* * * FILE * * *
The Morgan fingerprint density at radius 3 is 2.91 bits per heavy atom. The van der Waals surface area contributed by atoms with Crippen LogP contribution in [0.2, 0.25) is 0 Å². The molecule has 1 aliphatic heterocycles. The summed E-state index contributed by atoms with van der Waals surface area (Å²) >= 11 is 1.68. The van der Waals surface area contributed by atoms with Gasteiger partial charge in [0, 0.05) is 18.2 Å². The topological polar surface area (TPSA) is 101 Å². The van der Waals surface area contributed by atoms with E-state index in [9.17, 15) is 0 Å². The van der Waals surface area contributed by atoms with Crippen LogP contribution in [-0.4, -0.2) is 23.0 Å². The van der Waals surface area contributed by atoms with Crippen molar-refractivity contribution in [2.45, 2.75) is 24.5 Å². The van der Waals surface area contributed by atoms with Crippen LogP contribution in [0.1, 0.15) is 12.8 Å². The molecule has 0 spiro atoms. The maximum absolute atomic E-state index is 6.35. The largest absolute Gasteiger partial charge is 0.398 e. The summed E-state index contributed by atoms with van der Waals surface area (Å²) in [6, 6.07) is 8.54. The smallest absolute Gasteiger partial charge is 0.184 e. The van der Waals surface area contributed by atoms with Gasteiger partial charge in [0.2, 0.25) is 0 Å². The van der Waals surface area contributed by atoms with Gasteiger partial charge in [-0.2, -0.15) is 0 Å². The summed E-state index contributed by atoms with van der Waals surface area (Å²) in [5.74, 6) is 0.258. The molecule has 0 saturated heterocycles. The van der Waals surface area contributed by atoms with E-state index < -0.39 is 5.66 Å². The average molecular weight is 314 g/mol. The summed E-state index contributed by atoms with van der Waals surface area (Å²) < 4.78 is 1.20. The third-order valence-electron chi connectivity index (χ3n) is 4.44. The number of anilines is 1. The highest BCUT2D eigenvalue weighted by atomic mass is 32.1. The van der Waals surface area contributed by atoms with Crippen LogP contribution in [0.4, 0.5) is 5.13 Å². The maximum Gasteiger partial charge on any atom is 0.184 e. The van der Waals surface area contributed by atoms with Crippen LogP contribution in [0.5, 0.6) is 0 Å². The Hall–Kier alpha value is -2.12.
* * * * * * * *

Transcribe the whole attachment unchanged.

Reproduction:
The Morgan fingerprint density at radius 3 is 2.91 bits per heavy atom. The van der Waals surface area contributed by atoms with Crippen LogP contribution in [0.2, 0.25) is 0 Å². The molecule has 1 aliphatic heterocycles. The summed E-state index contributed by atoms with van der Waals surface area (Å²) >= 11 is 1.68. The van der Waals surface area contributed by atoms with Gasteiger partial charge in [0, 0.05) is 18.2 Å². The topological polar surface area (TPSA) is 101 Å². The van der Waals surface area contributed by atoms with E-state index in [9.17, 15) is 0 Å². The van der Waals surface area contributed by atoms with Crippen LogP contribution in [-0.4, -0.2) is 23.0 Å². The van der Waals surface area contributed by atoms with Crippen molar-refractivity contribution in [2.45, 2.75) is 24.5 Å². The van der Waals surface area contributed by atoms with Crippen LogP contribution in [0.1, 0.15) is 12.8 Å². The molecule has 0 spiro atoms. The maximum absolute atomic E-state index is 6.35. The largest absolute Gasteiger partial charge is 0.398 e. The summed E-state index contributed by atoms with van der Waals surface area (Å²) in [6, 6.07) is 8.54. The smallest absolute Gasteiger partial charge is 0.184 e. The van der Waals surface area contributed by atoms with Gasteiger partial charge in [0.2, 0.25) is 0 Å². The van der Waals surface area contributed by atoms with Gasteiger partial charge in [-0.2, -0.15) is 0 Å². The summed E-state index contributed by atoms with van der Waals surface area (Å²) in [5.74, 6) is 0.258. The molecule has 0 saturated heterocycles. The van der Waals surface area contributed by atoms with E-state index < -0.39 is 5.66 Å². The average molecular weight is 314 g/mol. The summed E-state index contributed by atoms with van der Waals surface area (Å²) < 4.78 is 1.20. The third-order valence-electron chi connectivity index (χ3n) is 4.44. The number of anilines is 1. The highest BCUT2D eigenvalue weighted by atomic mass is 32.1. The van der Waals surface area contributed by atoms with Crippen LogP contribution in [0.4, 0.5) is 5.13 Å². The maximum Gasteiger partial charge on any atom is 0.184 e. The van der Waals surface area contributed by atoms with Crippen LogP contribution in [0.5, 0.6) is 0 Å². The Hall–Kier alpha value is -2.12.